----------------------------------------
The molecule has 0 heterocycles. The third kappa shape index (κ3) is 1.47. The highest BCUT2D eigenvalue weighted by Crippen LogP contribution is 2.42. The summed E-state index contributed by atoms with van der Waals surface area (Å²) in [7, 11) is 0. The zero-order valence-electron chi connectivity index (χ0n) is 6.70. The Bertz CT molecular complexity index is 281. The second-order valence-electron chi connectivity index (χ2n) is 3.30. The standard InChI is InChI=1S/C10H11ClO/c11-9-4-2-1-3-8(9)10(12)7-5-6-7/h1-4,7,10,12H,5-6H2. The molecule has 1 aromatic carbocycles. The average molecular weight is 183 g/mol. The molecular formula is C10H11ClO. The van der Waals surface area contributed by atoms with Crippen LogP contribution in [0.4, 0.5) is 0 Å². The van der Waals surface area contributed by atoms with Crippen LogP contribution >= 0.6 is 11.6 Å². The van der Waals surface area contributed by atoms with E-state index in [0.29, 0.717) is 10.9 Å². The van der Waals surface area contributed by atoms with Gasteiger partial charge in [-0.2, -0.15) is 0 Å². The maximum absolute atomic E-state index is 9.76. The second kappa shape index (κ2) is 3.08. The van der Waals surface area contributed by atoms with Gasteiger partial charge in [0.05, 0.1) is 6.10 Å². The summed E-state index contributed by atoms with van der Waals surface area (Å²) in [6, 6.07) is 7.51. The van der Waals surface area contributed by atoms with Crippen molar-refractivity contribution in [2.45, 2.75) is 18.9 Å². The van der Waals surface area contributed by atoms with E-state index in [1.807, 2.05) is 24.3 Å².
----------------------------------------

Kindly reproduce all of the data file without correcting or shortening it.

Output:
The molecule has 0 heterocycles. The third kappa shape index (κ3) is 1.47. The highest BCUT2D eigenvalue weighted by Crippen LogP contribution is 2.42. The summed E-state index contributed by atoms with van der Waals surface area (Å²) in [7, 11) is 0. The zero-order valence-electron chi connectivity index (χ0n) is 6.70. The Bertz CT molecular complexity index is 281. The second-order valence-electron chi connectivity index (χ2n) is 3.30. The standard InChI is InChI=1S/C10H11ClO/c11-9-4-2-1-3-8(9)10(12)7-5-6-7/h1-4,7,10,12H,5-6H2. The molecule has 1 aromatic carbocycles. The average molecular weight is 183 g/mol. The molecular formula is C10H11ClO. The van der Waals surface area contributed by atoms with Crippen LogP contribution in [0.4, 0.5) is 0 Å². The van der Waals surface area contributed by atoms with Crippen LogP contribution >= 0.6 is 11.6 Å². The van der Waals surface area contributed by atoms with E-state index in [0.29, 0.717) is 10.9 Å². The van der Waals surface area contributed by atoms with Gasteiger partial charge in [-0.2, -0.15) is 0 Å². The maximum absolute atomic E-state index is 9.76. The second kappa shape index (κ2) is 3.08. The van der Waals surface area contributed by atoms with Gasteiger partial charge in [0.05, 0.1) is 6.10 Å². The summed E-state index contributed by atoms with van der Waals surface area (Å²) in [6, 6.07) is 7.51. The van der Waals surface area contributed by atoms with Crippen molar-refractivity contribution in [2.45, 2.75) is 18.9 Å². The van der Waals surface area contributed by atoms with E-state index in [1.807, 2.05) is 24.3 Å².